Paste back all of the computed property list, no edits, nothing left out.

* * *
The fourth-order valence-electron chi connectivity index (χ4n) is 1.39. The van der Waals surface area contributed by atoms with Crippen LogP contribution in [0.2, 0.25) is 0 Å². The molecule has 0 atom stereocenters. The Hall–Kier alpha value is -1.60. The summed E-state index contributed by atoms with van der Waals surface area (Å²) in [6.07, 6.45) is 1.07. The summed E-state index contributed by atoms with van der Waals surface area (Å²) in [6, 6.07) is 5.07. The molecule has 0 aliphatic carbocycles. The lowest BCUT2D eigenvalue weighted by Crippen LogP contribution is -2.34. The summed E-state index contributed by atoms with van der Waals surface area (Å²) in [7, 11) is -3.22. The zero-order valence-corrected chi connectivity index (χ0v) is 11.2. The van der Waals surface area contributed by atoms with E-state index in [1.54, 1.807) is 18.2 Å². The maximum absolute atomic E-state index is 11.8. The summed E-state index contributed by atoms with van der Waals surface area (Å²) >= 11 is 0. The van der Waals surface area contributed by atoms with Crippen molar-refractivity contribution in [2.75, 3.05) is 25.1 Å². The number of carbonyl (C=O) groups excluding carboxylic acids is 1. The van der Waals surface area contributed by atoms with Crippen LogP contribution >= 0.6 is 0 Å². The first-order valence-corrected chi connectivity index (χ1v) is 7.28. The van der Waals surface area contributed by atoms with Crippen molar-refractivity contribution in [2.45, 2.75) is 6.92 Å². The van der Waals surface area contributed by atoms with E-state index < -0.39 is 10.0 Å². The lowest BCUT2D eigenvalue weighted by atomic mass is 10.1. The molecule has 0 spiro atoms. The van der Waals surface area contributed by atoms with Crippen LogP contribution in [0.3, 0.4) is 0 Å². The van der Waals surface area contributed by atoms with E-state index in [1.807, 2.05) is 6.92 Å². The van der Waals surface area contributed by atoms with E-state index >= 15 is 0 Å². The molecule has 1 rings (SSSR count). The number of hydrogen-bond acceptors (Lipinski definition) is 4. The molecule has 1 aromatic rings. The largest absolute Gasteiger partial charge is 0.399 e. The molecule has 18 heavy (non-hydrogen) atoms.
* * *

The fourth-order valence-electron chi connectivity index (χ4n) is 1.39. The van der Waals surface area contributed by atoms with Crippen LogP contribution in [0.2, 0.25) is 0 Å². The molecule has 0 atom stereocenters. The Hall–Kier alpha value is -1.60. The summed E-state index contributed by atoms with van der Waals surface area (Å²) in [6.07, 6.45) is 1.07. The summed E-state index contributed by atoms with van der Waals surface area (Å²) in [6, 6.07) is 5.07. The molecule has 0 aliphatic carbocycles. The lowest BCUT2D eigenvalue weighted by Crippen LogP contribution is -2.34. The summed E-state index contributed by atoms with van der Waals surface area (Å²) in [7, 11) is -3.22. The zero-order valence-corrected chi connectivity index (χ0v) is 11.2. The van der Waals surface area contributed by atoms with E-state index in [1.54, 1.807) is 18.2 Å². The maximum absolute atomic E-state index is 11.8. The summed E-state index contributed by atoms with van der Waals surface area (Å²) >= 11 is 0. The van der Waals surface area contributed by atoms with Crippen molar-refractivity contribution in [2.75, 3.05) is 25.1 Å². The number of carbonyl (C=O) groups excluding carboxylic acids is 1. The van der Waals surface area contributed by atoms with Crippen LogP contribution >= 0.6 is 0 Å². The first-order valence-corrected chi connectivity index (χ1v) is 7.28. The van der Waals surface area contributed by atoms with Crippen molar-refractivity contribution in [2.45, 2.75) is 6.92 Å². The van der Waals surface area contributed by atoms with E-state index < -0.39 is 10.0 Å². The lowest BCUT2D eigenvalue weighted by atomic mass is 10.1. The molecule has 0 spiro atoms. The van der Waals surface area contributed by atoms with Crippen LogP contribution in [0.3, 0.4) is 0 Å². The van der Waals surface area contributed by atoms with E-state index in [1.807, 2.05) is 6.92 Å². The van der Waals surface area contributed by atoms with E-state index >= 15 is 0 Å². The molecule has 1 rings (SSSR count). The number of hydrogen-bond acceptors (Lipinski definition) is 4. The molecule has 1 aromatic rings. The largest absolute Gasteiger partial charge is 0.399 e. The molecule has 18 heavy (non-hydrogen) atoms.